UK finance minister Philip Hammond said the British government will withdraw a planned retail sale of cut-price shares in Lloyds Banking Group to the general public due to “ongoing market volatility.”
Instead, the UK government will sell its remaining 9.1% stake in Lloyds worth roughly £3.6 billion to institutional investors via a “trading plan.”
Lloyds Banking Group includes Lloyds Bank, Bank of Scotland, Scottish Widows and Halifax.
Speaking in Washington, Hammond, the UK’s Chancellor, also said he had no plans to start selling shares in Royal Bank of Scotland due to an investigation by the US Department of Justice into the alleged misselling of mortgage-backed securities and delays in the sale of RBS’ Williams & Glyn branch network.
Further, Hammond added that market conditions were not right for a sale of RBS shares.
The Treasury said the move to sell the remaining Lloyds shares to institutions was part of the government’s commitment to returning the state-owned banks to the private sector and to “get taxpayers’ money back.”
The UK government said it already raised around £16.9 billion for the taxpayer from previous Lloyds share sales.
The Treasury said a trading plan share sale to institutions “will ensure the government gets back all of the £20.3 billion that taxpayers injected into Lloyds during the financial crisis.”
Nonetheless, Ian Gordon, an analyst at Investec, told Reuters: “Having sold 11 billion shares at 81.4 pence over the last 18 months, it would appear that the Chancellor is now willing to sell them at a ballpark 50 pence, which I find slightly surprising …
“Selling assets before the (November) Autumn Statement may play a part in his thinking but I thought he had removed those pressures by pretty much abandoning all plans to balance his budget.”
Lloyds shares fell 4.5% to 52.50p.
The Teasury said the decision on Lloyds followed advice from UK Financial Investments (UKFI) that selling shares to institutions through the trading plan represented good value for money for taxpayers.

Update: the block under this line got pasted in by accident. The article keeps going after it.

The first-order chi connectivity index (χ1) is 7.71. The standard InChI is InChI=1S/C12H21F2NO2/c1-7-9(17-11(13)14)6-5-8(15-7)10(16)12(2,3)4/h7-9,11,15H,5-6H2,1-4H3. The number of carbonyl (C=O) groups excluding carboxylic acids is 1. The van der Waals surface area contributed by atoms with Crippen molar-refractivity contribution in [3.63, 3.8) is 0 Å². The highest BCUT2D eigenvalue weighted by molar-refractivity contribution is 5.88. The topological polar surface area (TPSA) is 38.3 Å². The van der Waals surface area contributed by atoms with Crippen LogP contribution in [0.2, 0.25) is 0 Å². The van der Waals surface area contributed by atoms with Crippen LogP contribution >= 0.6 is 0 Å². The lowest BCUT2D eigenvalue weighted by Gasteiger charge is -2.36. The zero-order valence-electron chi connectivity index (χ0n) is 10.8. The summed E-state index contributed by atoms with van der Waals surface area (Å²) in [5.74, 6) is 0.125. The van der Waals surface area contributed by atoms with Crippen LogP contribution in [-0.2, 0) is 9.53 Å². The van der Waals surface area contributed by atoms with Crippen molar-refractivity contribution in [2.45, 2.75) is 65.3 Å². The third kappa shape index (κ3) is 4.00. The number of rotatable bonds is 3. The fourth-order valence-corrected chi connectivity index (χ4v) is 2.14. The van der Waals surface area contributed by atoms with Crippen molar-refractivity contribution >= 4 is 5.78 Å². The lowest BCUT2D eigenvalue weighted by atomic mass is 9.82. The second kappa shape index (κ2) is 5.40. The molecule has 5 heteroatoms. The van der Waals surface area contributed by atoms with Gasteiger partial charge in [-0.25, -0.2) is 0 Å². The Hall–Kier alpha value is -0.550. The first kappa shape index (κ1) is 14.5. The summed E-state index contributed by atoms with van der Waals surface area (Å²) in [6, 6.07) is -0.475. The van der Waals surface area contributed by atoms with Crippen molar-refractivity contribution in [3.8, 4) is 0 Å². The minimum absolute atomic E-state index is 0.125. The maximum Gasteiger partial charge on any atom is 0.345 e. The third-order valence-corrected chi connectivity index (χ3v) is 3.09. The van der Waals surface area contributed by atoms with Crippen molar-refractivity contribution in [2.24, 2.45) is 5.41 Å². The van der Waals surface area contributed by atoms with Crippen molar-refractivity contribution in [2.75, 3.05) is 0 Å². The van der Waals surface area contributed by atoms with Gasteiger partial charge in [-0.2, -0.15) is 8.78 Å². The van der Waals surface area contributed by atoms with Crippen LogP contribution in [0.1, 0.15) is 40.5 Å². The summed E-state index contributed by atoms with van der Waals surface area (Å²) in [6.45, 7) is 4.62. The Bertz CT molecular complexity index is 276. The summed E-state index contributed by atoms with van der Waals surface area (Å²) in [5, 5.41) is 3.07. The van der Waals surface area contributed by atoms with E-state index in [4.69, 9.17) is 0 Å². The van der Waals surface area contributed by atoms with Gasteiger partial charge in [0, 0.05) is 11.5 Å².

Hammond said: “Returning Lloyds to the private sector is in the interests of the bank, taxpayers and the country as a whole.
“That is why exiting our stake in Lloyds in an orderly way and at the best possible price is one of my top priorities as Chancellor.
“I have listened to the experts. Ongoing market volatility means it is not the right time for a retail offer.
“Our plan will get back all the cash taxpayers invested in Lloyds during the financial crisis and leave the bank in a better place to continue the crucial role it plays in supporting individuals, families and businesses up and down the UK.”
Lloyds was rescued with a £20.5 billion bailout during the financial crisis, leaving the UK state with a 43% stake, which it started selling off in 2013.
The Treasury said it will gradually sell the Lloyds shares in the market over the next year “in an orderly and measured way” and that the sale of shares could start in the coming days.
Morgan Stanley International will act as broker on behalf of the Treasury to execute the plan.